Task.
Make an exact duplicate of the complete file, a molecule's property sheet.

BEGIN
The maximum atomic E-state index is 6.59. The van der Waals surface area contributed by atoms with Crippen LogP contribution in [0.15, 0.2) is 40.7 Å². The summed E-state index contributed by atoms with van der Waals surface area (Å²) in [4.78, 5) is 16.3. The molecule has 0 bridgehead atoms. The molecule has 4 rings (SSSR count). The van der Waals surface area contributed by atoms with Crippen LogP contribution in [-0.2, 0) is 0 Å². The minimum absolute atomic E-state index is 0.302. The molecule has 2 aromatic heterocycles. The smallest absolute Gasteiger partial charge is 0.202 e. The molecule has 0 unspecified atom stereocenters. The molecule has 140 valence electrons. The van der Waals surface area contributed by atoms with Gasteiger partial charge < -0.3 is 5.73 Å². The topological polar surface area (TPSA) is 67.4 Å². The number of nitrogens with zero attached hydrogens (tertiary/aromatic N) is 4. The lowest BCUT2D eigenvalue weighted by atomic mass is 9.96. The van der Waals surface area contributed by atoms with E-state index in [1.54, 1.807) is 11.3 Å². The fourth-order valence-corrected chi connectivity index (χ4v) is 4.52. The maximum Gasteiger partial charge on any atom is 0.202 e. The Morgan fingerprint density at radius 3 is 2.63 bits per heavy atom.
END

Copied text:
The maximum atomic E-state index is 6.59. The van der Waals surface area contributed by atoms with Crippen LogP contribution in [0.15, 0.2) is 40.7 Å². The summed E-state index contributed by atoms with van der Waals surface area (Å²) in [4.78, 5) is 16.3. The molecule has 0 bridgehead atoms. The molecule has 4 rings (SSSR count). The van der Waals surface area contributed by atoms with Crippen LogP contribution in [-0.2, 0) is 0 Å². The minimum absolute atomic E-state index is 0.302. The molecule has 2 aromatic heterocycles. The smallest absolute Gasteiger partial charge is 0.202 e. The molecule has 0 unspecified atom stereocenters. The molecule has 140 valence electrons. The van der Waals surface area contributed by atoms with Gasteiger partial charge < -0.3 is 5.73 Å². The topological polar surface area (TPSA) is 67.4 Å². The number of nitrogens with zero attached hydrogens (tertiary/aromatic N) is 4. The lowest BCUT2D eigenvalue weighted by atomic mass is 9.96. The van der Waals surface area contributed by atoms with E-state index in [1.54, 1.807) is 11.3 Å². The fourth-order valence-corrected chi connectivity index (χ4v) is 4.52. The maximum Gasteiger partial charge on any atom is 0.202 e. The Morgan fingerprint density at radius 3 is 2.63 bits per heavy atom.